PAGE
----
The year 2006 was rough on the American Southwest. The region experienced some of the most extreme drought on record, threatening the drinking water supply, affecting local ecosystems and increasing the risk of wildfires.
So Bill Richardson, then governor of New Mexico, took an innovative approach to dealing with natural resource management in a changing climate. He declared 2007 the “Year of Water,” introducing a legislative agenda for new water infrastructure, new governing bodies for natural resources and a river restoration program. The River Ecosystem Restoration Initiative aimed to increase vegetative cover along major rivers in New Mexico, restoring nearly 1,000 hectares (2,400 acres) of riverbanks, leading to tremendous benefits for people and the environment.
Restoration along the banks of the Gila River in New Mexico. Photo by New Mexico Environment Department.
Indeed, while restoration tends to be discussed at the international or national levels, examples show that it is implemented at the state and local levels—with many benefits for communities.
Governors Take Action
Subnational programs on restoration, like Richardson’s River Ecosystem Restoration Initiative, can be found across the globe, including in some of the states and provinces represented by members of the GCF Task Force.
Governor Simão Jatene of Pará, Brazil – a founding member state of the GCF Task Force – sees Pará’s recently created land registration program as the first step in halting deforestation and restoring illegally cleared land. The program has been successful in decreasing overall forest clearing by requiring large landowners to register their land with the government, and is now targeting smallholders who have accounted for an increasing proportion of deforestation in recent years. The program will increase knowledge on land uses and help to identify new restoration opportunities in the state.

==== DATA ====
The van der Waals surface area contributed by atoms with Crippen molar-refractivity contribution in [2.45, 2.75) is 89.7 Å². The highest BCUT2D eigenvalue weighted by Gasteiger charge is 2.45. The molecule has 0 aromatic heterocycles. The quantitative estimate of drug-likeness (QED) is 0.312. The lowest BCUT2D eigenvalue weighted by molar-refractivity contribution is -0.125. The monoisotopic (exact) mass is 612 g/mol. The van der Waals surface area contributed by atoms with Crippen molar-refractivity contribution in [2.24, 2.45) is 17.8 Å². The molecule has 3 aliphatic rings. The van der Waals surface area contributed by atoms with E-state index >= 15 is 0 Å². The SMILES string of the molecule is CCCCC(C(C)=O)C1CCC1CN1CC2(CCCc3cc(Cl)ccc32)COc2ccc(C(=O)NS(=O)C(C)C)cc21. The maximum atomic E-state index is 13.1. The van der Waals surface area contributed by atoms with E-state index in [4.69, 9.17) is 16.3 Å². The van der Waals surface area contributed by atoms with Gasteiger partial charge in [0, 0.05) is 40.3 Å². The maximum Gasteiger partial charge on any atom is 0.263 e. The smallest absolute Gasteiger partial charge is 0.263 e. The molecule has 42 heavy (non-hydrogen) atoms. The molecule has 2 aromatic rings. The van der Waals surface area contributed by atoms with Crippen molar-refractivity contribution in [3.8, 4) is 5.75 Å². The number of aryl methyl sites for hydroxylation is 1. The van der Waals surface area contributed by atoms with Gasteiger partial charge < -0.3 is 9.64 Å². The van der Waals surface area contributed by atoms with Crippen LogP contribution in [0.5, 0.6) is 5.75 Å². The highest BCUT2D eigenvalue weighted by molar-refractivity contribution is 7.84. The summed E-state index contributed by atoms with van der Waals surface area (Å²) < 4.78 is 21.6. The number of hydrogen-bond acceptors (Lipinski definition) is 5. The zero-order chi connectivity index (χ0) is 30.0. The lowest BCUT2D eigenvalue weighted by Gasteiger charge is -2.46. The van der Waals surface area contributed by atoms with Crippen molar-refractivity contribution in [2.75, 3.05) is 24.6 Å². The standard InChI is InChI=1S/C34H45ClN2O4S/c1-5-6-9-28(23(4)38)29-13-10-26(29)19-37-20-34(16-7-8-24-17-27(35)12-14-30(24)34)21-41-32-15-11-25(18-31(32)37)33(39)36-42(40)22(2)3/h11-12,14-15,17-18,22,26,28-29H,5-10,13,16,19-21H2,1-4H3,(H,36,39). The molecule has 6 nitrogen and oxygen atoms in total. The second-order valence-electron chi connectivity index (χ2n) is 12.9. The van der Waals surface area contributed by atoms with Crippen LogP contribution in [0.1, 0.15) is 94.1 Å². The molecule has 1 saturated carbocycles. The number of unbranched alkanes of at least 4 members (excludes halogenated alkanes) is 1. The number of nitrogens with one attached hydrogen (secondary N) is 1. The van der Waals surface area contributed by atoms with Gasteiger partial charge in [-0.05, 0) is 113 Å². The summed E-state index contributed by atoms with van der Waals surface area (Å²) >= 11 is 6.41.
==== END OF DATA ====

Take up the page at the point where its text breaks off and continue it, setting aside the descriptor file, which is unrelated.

In Tigray, Ethiopia, Regional President Ato Abay Woldu has been a staunch advocate for restoration. He was a driving force behind the re-greening of 1 million hectares (2.5 million acres) of degraded land during his time as the director of Tigray’s Bureau of Agriculture and Natural Resources. With the support of local government, farmers were able to protect and manage naturally regenerating trees and bushes on their farms to improve soil quality, reduce erosion, increase crop yields and significantly raise household income across the region, resulting in a 30 percent decrease in the number of people below the national poverty line.
A Governors’ Club on Restoration
Richardson’s support for restoration caused a noticeable buzz among the governors at the GCF meeting, with representatives from states in Brazil, Mexico and Nigeria expressing initial interest. Donors have been equally impressed by the work of the GCF Task Force, with the Norwegian Agency for Development Cooperation pledging $25 million (200 million NOK) over the next four years to support the Governors’ Climate & Forests Fund, the climate finance facility of the GCF Task Force.
As momentum builds towards the climate negotiations in Paris, national governments are being asked to consider how their countries will contribute to a low-carbon, climate resilient future. With support from international efforts like the Bonn Challenge and the New York Declaration on Forests, many countries are committing to restore degraded land and forests to offset emissions as they improve household income and food security. But while these international frameworks and national commitments are important, it is often the states, provinces and districts that must go beyond commitment to take action. Subnational leaders will be creating, shaping and implementing land use policies that improve agricultural productivity and restore degraded lands to help the world feed 9.6 billion people by 2050.
It’s time for officials from all levels of governance—from the local to the international—to harness the value of restoration. Only through this collaboration can we truly create a “Restoration Generation,” the first generation since the Industrial Revolution to leave the planet’s ecosystems healthier and more functional than they found them.